Featherstone looking to go from takedowns to knockouts

Wrestler-turned-boxer will fight in main event Friday in Canton

May 03, 2012|By Ryanne Milani, The Baltimore Sun

When Jake Smith first saw former wrestler Jerome Featherstone Jr. working out six months ago at the Baltimore Boxing Club, the veteran trainer and promoter spotted his talent immediately.

"The way he trained was unbelievable," Smith said. "I saw him and I was like, 'Holy hell, this kid's got something.'"

The two began working together, and three months ago Featherstone won his debut amateur fight. In his second bout, on the March 23 "Baltimore vs. Pittsburgh" card at Michael's Eighth Avenue in Glen Burnie, the Boys' Latin alumnus won the East Coast Championship middleweight belt, nearly scoring a third-round knockout.

Now, Featherstone, 27, is getting in shape for Friday's "Baltimore vs. Pittsburgh: The Rematch," a card of 10 Olympic-style bouts at Du Burns Arena in Canton.

"I'm looking to put on a show," said Featherstone, who will face Maurice Stokes of UMAR Boxing in the main event. "I'd like to knock him out."

Smith could see it happening.

"It's going to be one heck of a fight," the trainer said. "He's in the best shape of anyone in the gym. He has a desire to win, [and his] training is phenomenal. … We feel very confident. We'd really like to score that knockout. That would tear down the house."

Inside Featherstone's own house, however, you rarely find a ruckus. The boxer is soft-spoken and family-oriented. His mom, Pamela, calls him her "dynamo … [because ] for such a quiet guy, he really shows his talent in the ring."

Featherstone inherited his Christian faith and his passion for wrestling from his father, Jerome Sr., who led his own successful wrestling career before joining the Marines. While competing for Mervo, Featherstone's father became the only Maryland wrestler to ever beat future NCAA champion Rico Chiapparelli in high school.

Featherstone followed in his father's footsteps and started wrestling when he was about 4 years old. His father was his first coach at the McKim Center.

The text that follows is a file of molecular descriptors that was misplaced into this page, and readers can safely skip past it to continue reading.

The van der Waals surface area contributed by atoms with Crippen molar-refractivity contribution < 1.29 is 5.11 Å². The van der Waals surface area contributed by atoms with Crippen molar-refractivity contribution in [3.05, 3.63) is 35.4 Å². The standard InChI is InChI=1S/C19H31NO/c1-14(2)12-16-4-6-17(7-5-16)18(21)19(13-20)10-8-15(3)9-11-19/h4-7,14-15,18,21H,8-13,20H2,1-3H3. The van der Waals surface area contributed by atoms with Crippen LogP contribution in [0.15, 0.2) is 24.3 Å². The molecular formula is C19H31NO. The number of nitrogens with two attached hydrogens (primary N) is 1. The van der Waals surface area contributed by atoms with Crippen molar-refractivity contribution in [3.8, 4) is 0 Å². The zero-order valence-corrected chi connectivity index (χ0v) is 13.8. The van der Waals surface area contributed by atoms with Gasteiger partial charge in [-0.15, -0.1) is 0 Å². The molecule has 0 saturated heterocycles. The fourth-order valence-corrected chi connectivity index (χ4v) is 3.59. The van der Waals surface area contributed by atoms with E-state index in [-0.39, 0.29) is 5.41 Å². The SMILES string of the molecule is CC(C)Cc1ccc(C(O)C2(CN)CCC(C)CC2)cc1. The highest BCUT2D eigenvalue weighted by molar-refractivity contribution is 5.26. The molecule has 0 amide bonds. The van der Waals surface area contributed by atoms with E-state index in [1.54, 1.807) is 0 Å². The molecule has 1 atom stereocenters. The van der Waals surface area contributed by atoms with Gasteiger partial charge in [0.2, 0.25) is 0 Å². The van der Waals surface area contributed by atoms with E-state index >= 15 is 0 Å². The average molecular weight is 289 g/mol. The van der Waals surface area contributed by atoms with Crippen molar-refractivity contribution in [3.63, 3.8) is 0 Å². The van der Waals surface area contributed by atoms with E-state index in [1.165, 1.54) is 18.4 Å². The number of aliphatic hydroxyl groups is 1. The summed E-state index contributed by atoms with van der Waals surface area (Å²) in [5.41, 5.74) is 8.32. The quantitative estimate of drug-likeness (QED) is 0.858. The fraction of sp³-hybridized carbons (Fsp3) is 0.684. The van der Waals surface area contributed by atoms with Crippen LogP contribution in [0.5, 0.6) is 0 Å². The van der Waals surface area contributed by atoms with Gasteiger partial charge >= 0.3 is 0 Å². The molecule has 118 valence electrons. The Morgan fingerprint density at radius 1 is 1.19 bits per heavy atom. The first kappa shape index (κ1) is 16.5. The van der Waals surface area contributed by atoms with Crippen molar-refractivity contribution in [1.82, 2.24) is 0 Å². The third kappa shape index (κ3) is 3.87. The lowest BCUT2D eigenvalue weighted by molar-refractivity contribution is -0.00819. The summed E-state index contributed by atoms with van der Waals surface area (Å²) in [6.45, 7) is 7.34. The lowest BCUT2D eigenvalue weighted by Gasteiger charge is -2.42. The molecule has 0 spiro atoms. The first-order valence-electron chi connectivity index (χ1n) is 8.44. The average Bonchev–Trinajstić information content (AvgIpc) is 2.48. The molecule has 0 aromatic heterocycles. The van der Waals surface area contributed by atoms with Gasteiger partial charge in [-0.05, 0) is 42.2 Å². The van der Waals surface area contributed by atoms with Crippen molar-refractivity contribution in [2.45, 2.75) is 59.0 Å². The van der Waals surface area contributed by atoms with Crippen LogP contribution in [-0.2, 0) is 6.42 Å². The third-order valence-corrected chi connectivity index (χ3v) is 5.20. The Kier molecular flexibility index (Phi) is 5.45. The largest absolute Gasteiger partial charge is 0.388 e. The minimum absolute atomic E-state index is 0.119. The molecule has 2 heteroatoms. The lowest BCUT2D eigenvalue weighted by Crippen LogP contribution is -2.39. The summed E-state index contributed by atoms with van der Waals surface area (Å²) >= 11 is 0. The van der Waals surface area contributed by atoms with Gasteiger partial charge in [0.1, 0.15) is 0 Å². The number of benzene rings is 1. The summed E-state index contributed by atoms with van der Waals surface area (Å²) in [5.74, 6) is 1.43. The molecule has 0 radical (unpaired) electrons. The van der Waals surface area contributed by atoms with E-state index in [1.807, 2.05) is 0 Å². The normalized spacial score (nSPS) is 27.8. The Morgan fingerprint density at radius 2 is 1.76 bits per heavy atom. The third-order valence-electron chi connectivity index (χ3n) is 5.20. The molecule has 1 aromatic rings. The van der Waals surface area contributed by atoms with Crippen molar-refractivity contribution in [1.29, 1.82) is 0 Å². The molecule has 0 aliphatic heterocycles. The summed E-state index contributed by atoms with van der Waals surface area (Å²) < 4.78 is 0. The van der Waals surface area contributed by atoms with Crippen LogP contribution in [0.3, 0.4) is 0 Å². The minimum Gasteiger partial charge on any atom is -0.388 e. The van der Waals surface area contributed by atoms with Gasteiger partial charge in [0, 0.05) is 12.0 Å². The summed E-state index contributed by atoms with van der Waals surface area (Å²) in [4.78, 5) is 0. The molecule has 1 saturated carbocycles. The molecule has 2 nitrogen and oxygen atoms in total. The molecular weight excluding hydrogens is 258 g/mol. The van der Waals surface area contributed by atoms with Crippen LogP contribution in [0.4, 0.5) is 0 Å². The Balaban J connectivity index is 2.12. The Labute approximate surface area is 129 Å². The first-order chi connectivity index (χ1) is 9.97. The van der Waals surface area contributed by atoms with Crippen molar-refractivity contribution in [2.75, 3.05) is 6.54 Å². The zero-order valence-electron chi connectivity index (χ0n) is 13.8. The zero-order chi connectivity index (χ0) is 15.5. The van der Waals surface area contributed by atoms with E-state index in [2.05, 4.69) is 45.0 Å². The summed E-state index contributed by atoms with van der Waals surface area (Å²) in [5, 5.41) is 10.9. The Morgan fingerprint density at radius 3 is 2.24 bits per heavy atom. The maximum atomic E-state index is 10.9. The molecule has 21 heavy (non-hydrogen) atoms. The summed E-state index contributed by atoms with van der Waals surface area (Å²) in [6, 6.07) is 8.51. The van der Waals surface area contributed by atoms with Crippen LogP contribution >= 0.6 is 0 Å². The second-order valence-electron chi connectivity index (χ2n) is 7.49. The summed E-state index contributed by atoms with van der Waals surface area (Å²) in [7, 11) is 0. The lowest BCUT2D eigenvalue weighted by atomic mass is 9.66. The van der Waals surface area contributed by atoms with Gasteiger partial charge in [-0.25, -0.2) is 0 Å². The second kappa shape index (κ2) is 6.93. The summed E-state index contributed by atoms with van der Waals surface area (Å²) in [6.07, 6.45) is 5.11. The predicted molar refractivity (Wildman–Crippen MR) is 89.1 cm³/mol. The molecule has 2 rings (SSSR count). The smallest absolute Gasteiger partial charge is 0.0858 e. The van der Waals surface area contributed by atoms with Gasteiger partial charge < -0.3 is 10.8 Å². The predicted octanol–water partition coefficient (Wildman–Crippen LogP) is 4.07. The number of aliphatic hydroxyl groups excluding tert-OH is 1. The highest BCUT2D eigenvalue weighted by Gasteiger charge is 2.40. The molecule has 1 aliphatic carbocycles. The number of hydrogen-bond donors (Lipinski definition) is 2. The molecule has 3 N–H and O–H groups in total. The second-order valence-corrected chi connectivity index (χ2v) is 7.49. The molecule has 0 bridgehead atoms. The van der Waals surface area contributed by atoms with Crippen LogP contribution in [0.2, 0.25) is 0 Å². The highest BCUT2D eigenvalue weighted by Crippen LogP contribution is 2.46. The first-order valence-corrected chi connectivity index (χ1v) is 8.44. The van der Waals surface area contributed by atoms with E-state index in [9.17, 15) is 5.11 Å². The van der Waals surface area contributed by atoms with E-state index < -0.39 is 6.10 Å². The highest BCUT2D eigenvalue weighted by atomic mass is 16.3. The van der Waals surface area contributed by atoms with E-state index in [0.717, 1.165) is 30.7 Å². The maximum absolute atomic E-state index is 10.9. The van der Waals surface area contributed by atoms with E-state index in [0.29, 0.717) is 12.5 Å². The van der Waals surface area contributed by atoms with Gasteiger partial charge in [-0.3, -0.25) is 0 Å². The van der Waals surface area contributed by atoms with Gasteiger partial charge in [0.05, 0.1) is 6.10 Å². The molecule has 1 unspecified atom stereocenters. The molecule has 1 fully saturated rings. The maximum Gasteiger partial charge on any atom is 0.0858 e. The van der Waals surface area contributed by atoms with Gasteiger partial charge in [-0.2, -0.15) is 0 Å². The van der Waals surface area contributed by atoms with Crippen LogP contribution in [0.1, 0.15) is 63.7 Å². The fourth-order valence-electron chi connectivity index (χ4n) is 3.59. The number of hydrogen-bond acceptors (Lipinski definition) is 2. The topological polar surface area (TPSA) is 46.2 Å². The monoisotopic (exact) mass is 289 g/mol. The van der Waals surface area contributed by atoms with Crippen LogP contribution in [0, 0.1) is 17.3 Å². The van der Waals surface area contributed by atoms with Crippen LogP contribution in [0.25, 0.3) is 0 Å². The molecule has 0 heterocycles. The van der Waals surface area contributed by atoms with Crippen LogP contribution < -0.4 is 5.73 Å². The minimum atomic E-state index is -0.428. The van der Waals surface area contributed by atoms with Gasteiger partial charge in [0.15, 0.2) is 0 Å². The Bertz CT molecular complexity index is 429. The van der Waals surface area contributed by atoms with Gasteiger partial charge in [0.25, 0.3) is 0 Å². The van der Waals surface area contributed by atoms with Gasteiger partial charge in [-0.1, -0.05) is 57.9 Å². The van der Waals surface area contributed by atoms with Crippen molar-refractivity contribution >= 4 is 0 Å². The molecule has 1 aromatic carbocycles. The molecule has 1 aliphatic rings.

That dedication followed him to Boys' Latin, where he played football and lacrosse and wrestled. He was a four time state place-winner before his graduation in 2003. After high school, Featherstone wrestled for Oklahoma and followed in his father's footsteps again when he joined the Marines.

Then, in January 2004, Featherstone's father died in a car crash while he was driving home from work in icy conditions. Jerome Jr. returned home to be with his mother and his younger sister, Crystal.

"He's a great son. … He's our protector," Pamela Featherstone said.

This year, Featherstone decided to turn from wrestling to boxing. Ultimately, he wants to be able to participate in mixed martial arts but doesn't feel that he's ready for that switch yet.

"I've got a competitive drive to me [and I] didn't like that guys were hitting me and I wasn't touching them," Featherstone said of MMA. "I wanted to work on my hands. I want to be proficient in boxing before moving on to anything else. … I was always curious about boxing, but I never thought about trying it until [now]. … I fell in love with it."

Smith is impressed by the pace of Featherstone's progress and believes his athletic future lies not in MMA, but "in boxing — no question, in boxing."

"He learns so fast. He's getting better every time he comes in," Smith said. "We're working on snapping his punches and getting his hands up a little quicker and his head movement."

They need to work less on conditioning because Featherstone's wrestling experience has taught him how to get in shape for competition. Smith has worked with other former wrestlers but "nothing like [Jerome]. … He's incredible."

Featherstone's fitness has been sharpened, too, by practicing with the athletes he helps coach: those on the Boys' Latin football team and St. Paul's wrestling team.

"He'll go into a wrestling room and help any kid that he can," Pamela Featherstone said.

Her son also helps kids in his full-time job at the Kennedy Krieger Institute, instructing autistic children on important life skills, such as brushing their teeth.

"I teach them every day to become independent and to be able to be active in society," Featherstone said. "I love working with the kids."

According to his mom, Featherstone "is awesome with those kids. He's so good with them. He's powerful, but he's strength under control. … It takes a special person to deal with an autistic child. I admire him for that.

"He's all around a good guy. His dad would be proud of him."

xcxrmilani@baltsun.com

Baltimore vs. Pittsburgh II: The Rematch

Friday

Du Burns Arena

1301 S. Ellwood Ave., Canton

Doors open at 6:30 p.m.

Information: baltimoreboxing.com, 410-375-9175

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